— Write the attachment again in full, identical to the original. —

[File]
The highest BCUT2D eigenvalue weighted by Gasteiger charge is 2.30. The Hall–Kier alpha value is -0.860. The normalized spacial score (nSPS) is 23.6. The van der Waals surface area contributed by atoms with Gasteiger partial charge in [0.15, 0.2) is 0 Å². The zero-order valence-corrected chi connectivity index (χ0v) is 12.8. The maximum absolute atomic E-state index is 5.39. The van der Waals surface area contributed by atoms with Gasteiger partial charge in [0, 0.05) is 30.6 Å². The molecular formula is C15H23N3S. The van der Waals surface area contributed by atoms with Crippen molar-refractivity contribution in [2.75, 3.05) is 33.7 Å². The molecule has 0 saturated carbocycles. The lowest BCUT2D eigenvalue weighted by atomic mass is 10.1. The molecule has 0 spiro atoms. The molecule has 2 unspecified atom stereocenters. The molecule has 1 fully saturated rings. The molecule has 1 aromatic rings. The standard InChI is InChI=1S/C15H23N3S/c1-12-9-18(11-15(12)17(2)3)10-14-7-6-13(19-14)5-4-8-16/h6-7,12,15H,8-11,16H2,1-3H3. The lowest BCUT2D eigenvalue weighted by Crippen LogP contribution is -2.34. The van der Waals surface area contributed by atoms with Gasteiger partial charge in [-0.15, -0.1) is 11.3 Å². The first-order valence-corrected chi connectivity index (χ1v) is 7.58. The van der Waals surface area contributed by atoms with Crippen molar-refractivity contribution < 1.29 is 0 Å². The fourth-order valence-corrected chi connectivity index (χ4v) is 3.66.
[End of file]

The highest BCUT2D eigenvalue weighted by Gasteiger charge is 2.30. The Hall–Kier alpha value is -0.860. The normalized spacial score (nSPS) is 23.6. The van der Waals surface area contributed by atoms with Gasteiger partial charge in [0.15, 0.2) is 0 Å². The zero-order valence-corrected chi connectivity index (χ0v) is 12.8. The maximum absolute atomic E-state index is 5.39. The van der Waals surface area contributed by atoms with Gasteiger partial charge in [0, 0.05) is 30.6 Å². The molecular formula is C15H23N3S. The van der Waals surface area contributed by atoms with Crippen molar-refractivity contribution in [2.75, 3.05) is 33.7 Å². The molecule has 0 saturated carbocycles. The lowest BCUT2D eigenvalue weighted by atomic mass is 10.1. The molecule has 0 spiro atoms. The molecule has 2 unspecified atom stereocenters. The molecule has 1 fully saturated rings. The molecule has 1 aromatic rings. The standard InChI is InChI=1S/C15H23N3S/c1-12-9-18(11-15(12)17(2)3)10-14-7-6-13(19-14)5-4-8-16/h6-7,12,15H,8-11,16H2,1-3H3. The lowest BCUT2D eigenvalue weighted by Crippen LogP contribution is -2.34. The van der Waals surface area contributed by atoms with Gasteiger partial charge in [-0.15, -0.1) is 11.3 Å². The first-order valence-corrected chi connectivity index (χ1v) is 7.58. The van der Waals surface area contributed by atoms with Crippen molar-refractivity contribution < 1.29 is 0 Å². The fourth-order valence-corrected chi connectivity index (χ4v) is 3.66.